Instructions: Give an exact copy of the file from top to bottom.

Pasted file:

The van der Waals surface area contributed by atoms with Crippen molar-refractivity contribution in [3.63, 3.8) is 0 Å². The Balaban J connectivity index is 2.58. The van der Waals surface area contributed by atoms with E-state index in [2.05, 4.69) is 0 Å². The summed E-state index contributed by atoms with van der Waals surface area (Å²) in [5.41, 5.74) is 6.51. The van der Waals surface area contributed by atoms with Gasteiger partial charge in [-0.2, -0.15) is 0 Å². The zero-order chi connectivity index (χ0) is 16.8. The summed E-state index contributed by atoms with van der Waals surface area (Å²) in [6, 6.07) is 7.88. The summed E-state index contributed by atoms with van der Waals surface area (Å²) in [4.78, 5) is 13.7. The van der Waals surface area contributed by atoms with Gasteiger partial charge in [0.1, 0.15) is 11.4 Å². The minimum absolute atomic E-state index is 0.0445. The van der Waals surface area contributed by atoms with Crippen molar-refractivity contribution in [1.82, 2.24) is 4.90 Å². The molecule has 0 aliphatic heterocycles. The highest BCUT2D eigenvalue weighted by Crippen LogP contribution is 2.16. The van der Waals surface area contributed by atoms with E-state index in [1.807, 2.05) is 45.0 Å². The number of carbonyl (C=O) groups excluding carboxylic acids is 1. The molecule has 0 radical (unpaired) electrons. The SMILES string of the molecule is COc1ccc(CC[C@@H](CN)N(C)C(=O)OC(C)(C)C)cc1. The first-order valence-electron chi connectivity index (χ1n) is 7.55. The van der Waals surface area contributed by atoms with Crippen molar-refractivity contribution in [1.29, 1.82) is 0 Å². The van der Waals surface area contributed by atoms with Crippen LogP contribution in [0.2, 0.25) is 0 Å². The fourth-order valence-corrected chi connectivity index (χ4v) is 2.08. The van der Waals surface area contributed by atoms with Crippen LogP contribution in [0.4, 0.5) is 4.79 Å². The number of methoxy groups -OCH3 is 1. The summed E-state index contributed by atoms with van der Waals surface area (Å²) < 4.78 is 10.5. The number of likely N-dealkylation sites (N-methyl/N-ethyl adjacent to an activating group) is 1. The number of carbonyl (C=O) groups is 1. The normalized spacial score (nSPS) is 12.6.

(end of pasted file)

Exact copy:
The van der Waals surface area contributed by atoms with Crippen molar-refractivity contribution in [3.63, 3.8) is 0 Å². The Balaban J connectivity index is 2.58. The van der Waals surface area contributed by atoms with E-state index in [2.05, 4.69) is 0 Å². The summed E-state index contributed by atoms with van der Waals surface area (Å²) in [5.41, 5.74) is 6.51. The van der Waals surface area contributed by atoms with Gasteiger partial charge in [-0.2, -0.15) is 0 Å². The zero-order chi connectivity index (χ0) is 16.8. The summed E-state index contributed by atoms with van der Waals surface area (Å²) in [6, 6.07) is 7.88. The summed E-state index contributed by atoms with van der Waals surface area (Å²) in [4.78, 5) is 13.7. The van der Waals surface area contributed by atoms with Gasteiger partial charge in [0.1, 0.15) is 11.4 Å². The minimum absolute atomic E-state index is 0.0445. The van der Waals surface area contributed by atoms with Crippen molar-refractivity contribution in [1.82, 2.24) is 4.90 Å². The molecule has 0 aliphatic heterocycles. The highest BCUT2D eigenvalue weighted by Crippen LogP contribution is 2.16. The van der Waals surface area contributed by atoms with E-state index in [1.807, 2.05) is 45.0 Å². The number of carbonyl (C=O) groups excluding carboxylic acids is 1. The molecule has 0 radical (unpaired) electrons. The SMILES string of the molecule is COc1ccc(CC[C@@H](CN)N(C)C(=O)OC(C)(C)C)cc1. The first-order valence-electron chi connectivity index (χ1n) is 7.55. The van der Waals surface area contributed by atoms with Crippen molar-refractivity contribution in [1.29, 1.82) is 0 Å². The van der Waals surface area contributed by atoms with Crippen LogP contribution in [0.2, 0.25) is 0 Å². The fourth-order valence-corrected chi connectivity index (χ4v) is 2.08. The van der Waals surface area contributed by atoms with Crippen LogP contribution in [0.4, 0.5) is 4.79 Å². The number of methoxy groups -OCH3 is 1. The summed E-state index contributed by atoms with van der Waals surface area (Å²) < 4.78 is 10.5. The number of likely N-dealkylation sites (N-methyl/N-ethyl adjacent to an activating group) is 1. The number of carbonyl (C=O) groups is 1. The normalized spacial score (nSPS) is 12.6.